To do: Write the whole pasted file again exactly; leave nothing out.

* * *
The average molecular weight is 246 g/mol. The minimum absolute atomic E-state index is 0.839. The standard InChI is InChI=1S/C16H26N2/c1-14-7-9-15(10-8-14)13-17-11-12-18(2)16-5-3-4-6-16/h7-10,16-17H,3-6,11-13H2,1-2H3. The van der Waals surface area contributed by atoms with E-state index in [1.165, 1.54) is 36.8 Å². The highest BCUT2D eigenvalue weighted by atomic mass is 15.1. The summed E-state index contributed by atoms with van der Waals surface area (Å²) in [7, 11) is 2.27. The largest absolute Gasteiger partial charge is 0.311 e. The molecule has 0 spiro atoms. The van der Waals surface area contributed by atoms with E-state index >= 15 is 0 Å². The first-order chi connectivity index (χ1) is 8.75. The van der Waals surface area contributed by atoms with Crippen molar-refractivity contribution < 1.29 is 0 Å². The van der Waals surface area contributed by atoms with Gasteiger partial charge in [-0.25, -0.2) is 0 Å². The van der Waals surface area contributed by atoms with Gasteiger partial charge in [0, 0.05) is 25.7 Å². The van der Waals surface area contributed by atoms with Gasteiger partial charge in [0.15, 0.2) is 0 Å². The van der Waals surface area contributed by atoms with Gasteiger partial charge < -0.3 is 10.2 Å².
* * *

The average molecular weight is 246 g/mol. The minimum absolute atomic E-state index is 0.839. The standard InChI is InChI=1S/C16H26N2/c1-14-7-9-15(10-8-14)13-17-11-12-18(2)16-5-3-4-6-16/h7-10,16-17H,3-6,11-13H2,1-2H3. The van der Waals surface area contributed by atoms with E-state index in [1.165, 1.54) is 36.8 Å². The highest BCUT2D eigenvalue weighted by atomic mass is 15.1. The summed E-state index contributed by atoms with van der Waals surface area (Å²) in [7, 11) is 2.27. The largest absolute Gasteiger partial charge is 0.311 e. The molecule has 0 spiro atoms. The van der Waals surface area contributed by atoms with E-state index >= 15 is 0 Å². The first-order chi connectivity index (χ1) is 8.75. The van der Waals surface area contributed by atoms with Crippen molar-refractivity contribution < 1.29 is 0 Å². The van der Waals surface area contributed by atoms with Gasteiger partial charge in [-0.25, -0.2) is 0 Å². The van der Waals surface area contributed by atoms with Gasteiger partial charge in [0, 0.05) is 25.7 Å². The van der Waals surface area contributed by atoms with Gasteiger partial charge in [0.15, 0.2) is 0 Å². The van der Waals surface area contributed by atoms with Gasteiger partial charge < -0.3 is 10.2 Å².